Here’s an idea: Landlords can only raise rents for new leases by 10 percent above the neighborhood average.

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RENT control is a solution. Consider that thousands of new residents are moving in every year. Office buildings are springing up everywhere. Construction of new homes is not keeping pace, and rental prices climb ever higher, even in not-so-hot neighborhoods.

You’re probably thinking that I’m talking about Seattle, right? I’m not. I’m talking about my home city, Berlin.

Germany’s capital has become so hip since reunification that it has struggled to provide affordable housing. First, it was the bubbly, creative scenes and cultural offerings that made it so attractive. Now it’s the startup tech community that’s a magnet.

Berlin’s Amazon is Zalando, Europe’s leading e-commerce fashion retailer. Founded in 2008, it reported $2.2 billion in sales last year. It has 9,100 employees and keeps on recruiting. Now, younger startups are moving into the orbit of companies like Zalando that have made it.

Maris Hubschmid is the economics reporter at the newspaper Der Tagesspiegel in Berlin. She has spent the last two months in Seattle as a participant in the International Center for Journalists’ Arthur Burns Fellowship program.
Maris Hubschmid is the economics reporter at the newspaper Der Tagesspiegel in Berlin. She has spent the last two months in Seattle as a participant in the International Center for Journalists’ Arthur Burns Fellowship program.

Within five years, Berlin’s population is expected to grow by 200,000 residents. According to projections, there will be a lack of 55,000 apartments at the end of the decade. Prices already have increased by about 45 percent within the last 10 years.

When it comes to housing, Berlin is taking some positive steps — ideas that could help Seattle deal with its own affordability problem:

• Vacation-rental rules: Tourists flock to Berlin. From January to June, nearly 14 million “guest nights” were registered in the city — in Europe, only Paris and London attracted more visitors. A year ago, a law was passed making it illegal to transform housing into vacation flats, offices or medical practices in central locations. People are asked to report offenders to the authorities, and they do.

• Renovation rules: A new law forbids owners in 23 popular neighborhoods to renovate their flats in a luxurious way. Merging two flats into one big one or installing a second bathroom can be a problem in the central districts. Further, no one is allowed to convert a house of rental apartments into individual condominiums without permission from the government. Buying and renovating buildings to split them into expensive apartments had been common practice by investment companies. Now, for seven years from the day investors bought a building, only the current tenants may buy a flat.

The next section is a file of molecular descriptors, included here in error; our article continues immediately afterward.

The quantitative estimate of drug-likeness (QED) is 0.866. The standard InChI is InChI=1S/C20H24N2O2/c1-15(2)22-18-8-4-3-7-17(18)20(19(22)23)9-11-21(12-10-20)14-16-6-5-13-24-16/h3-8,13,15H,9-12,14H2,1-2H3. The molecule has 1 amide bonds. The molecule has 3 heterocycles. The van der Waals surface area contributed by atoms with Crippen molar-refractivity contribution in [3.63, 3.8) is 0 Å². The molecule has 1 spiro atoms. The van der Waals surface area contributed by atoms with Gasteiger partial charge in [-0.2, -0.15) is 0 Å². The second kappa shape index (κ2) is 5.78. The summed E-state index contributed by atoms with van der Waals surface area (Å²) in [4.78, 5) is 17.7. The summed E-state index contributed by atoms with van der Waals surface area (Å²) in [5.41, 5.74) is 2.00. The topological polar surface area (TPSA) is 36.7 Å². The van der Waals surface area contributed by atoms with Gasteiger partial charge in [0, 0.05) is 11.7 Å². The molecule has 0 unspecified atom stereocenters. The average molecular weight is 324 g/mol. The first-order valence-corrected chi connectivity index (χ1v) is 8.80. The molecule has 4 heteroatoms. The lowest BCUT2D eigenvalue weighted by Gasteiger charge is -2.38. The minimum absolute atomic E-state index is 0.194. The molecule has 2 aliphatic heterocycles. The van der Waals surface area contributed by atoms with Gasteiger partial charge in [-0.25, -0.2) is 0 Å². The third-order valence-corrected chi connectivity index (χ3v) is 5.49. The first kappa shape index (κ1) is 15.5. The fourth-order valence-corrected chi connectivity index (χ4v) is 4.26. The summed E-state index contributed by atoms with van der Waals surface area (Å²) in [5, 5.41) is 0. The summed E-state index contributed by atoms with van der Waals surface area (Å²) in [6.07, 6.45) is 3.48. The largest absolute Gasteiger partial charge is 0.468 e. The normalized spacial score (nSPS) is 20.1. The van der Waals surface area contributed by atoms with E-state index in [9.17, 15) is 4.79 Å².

• Price-increase rules: Berlin enforced the “rent price brake” rule on June 1. Landlords can only raise rents for new leases by 10 percent compared to the neighborhood average defined by city statistics. This law preserves the current high rental rates and still allows owners to make a profit if they sell the property.

This is a point opponents of the law have highly criticized — claiming that fewer rental apartments would be available if less profit could be made from them. But owning houses and apartments remains one of the best ways to invest money. People especially buy them as a provision for their old age — tenants help them to pay their debts.

Recent surveys conducted by a German real-estate website state that construction of new houses has not decreased, whereas the rent increases seem to have slowed. For the first time since 2009, the website reported “significant decrease in new rental contracts.” While rents stayed constant in Munich and Frankfurt — cities with similar problems but without rent-control mechanisms — Berlin’s rental rates dropped 3.1 percent within a month of the law being imposed.

In other words, fewer people are being driven out of their homes.

Research shows that at least 17,000 illegal vacation homes still exist. Imagine how many people can find a home when all these apartments come back on the rental market.

That’s what I did. After searching for an apartment for about two years, my boyfriend and I finally moved into a beautiful flat in Berlin that had previously served as a vacation apartment.

Consider these measures as you debate how to help people stay in their homes.”

My suggestion to Seattle: Consider these measures as you debate how to help people stay in their homes. You might dislike this kind of intervention in the market, as this is America, I know — you believe the free market will adjust itself.

But sometimes it doesn’t — just look to Berlin.